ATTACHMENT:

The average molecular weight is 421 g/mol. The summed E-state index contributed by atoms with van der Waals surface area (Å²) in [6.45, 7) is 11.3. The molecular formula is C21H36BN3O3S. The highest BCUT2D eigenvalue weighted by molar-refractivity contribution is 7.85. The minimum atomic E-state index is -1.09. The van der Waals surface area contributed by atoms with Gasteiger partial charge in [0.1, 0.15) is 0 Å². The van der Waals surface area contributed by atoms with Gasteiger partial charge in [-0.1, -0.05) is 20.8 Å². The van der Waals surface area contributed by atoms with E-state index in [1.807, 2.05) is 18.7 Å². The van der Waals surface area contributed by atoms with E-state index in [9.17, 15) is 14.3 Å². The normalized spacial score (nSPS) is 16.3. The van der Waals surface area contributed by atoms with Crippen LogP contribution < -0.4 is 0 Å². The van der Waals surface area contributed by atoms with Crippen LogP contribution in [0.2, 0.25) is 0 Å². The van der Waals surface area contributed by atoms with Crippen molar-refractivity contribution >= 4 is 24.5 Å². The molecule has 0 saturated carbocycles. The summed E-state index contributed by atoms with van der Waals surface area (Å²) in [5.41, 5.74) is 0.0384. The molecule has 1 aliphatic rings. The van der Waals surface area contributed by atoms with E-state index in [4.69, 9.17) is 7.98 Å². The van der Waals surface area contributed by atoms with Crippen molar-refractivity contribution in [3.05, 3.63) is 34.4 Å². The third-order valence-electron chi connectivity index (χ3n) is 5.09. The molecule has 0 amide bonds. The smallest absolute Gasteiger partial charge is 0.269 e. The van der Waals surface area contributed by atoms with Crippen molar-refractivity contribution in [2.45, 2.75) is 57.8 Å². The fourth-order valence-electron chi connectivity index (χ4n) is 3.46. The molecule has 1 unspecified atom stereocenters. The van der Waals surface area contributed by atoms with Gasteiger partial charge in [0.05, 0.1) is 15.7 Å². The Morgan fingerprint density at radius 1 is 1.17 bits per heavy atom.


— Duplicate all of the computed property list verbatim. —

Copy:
The average molecular weight is 421 g/mol. The summed E-state index contributed by atoms with van der Waals surface area (Å²) in [6.45, 7) is 11.3. The molecular formula is C21H36BN3O3S. The highest BCUT2D eigenvalue weighted by molar-refractivity contribution is 7.85. The minimum atomic E-state index is -1.09. The van der Waals surface area contributed by atoms with Gasteiger partial charge in [0.1, 0.15) is 0 Å². The van der Waals surface area contributed by atoms with Gasteiger partial charge in [-0.1, -0.05) is 20.8 Å². The van der Waals surface area contributed by atoms with E-state index in [1.807, 2.05) is 18.7 Å². The van der Waals surface area contributed by atoms with E-state index in [9.17, 15) is 14.3 Å². The normalized spacial score (nSPS) is 16.3. The van der Waals surface area contributed by atoms with Crippen LogP contribution < -0.4 is 0 Å². The van der Waals surface area contributed by atoms with Crippen LogP contribution in [0.2, 0.25) is 0 Å². The van der Waals surface area contributed by atoms with Crippen molar-refractivity contribution >= 4 is 24.5 Å². The molecule has 0 saturated carbocycles. The summed E-state index contributed by atoms with van der Waals surface area (Å²) in [5.41, 5.74) is 0.0384. The molecule has 1 aliphatic rings. The van der Waals surface area contributed by atoms with E-state index in [4.69, 9.17) is 7.98 Å². The van der Waals surface area contributed by atoms with Crippen molar-refractivity contribution in [3.05, 3.63) is 34.4 Å². The third-order valence-electron chi connectivity index (χ3n) is 5.09. The molecule has 0 amide bonds. The smallest absolute Gasteiger partial charge is 0.269 e. The van der Waals surface area contributed by atoms with Crippen molar-refractivity contribution in [2.45, 2.75) is 57.8 Å². The fourth-order valence-electron chi connectivity index (χ4n) is 3.46. The molecule has 1 unspecified atom stereocenters. The van der Waals surface area contributed by atoms with Gasteiger partial charge in [0.05, 0.1) is 15.7 Å². The Morgan fingerprint density at radius 1 is 1.17 bits per heavy atom.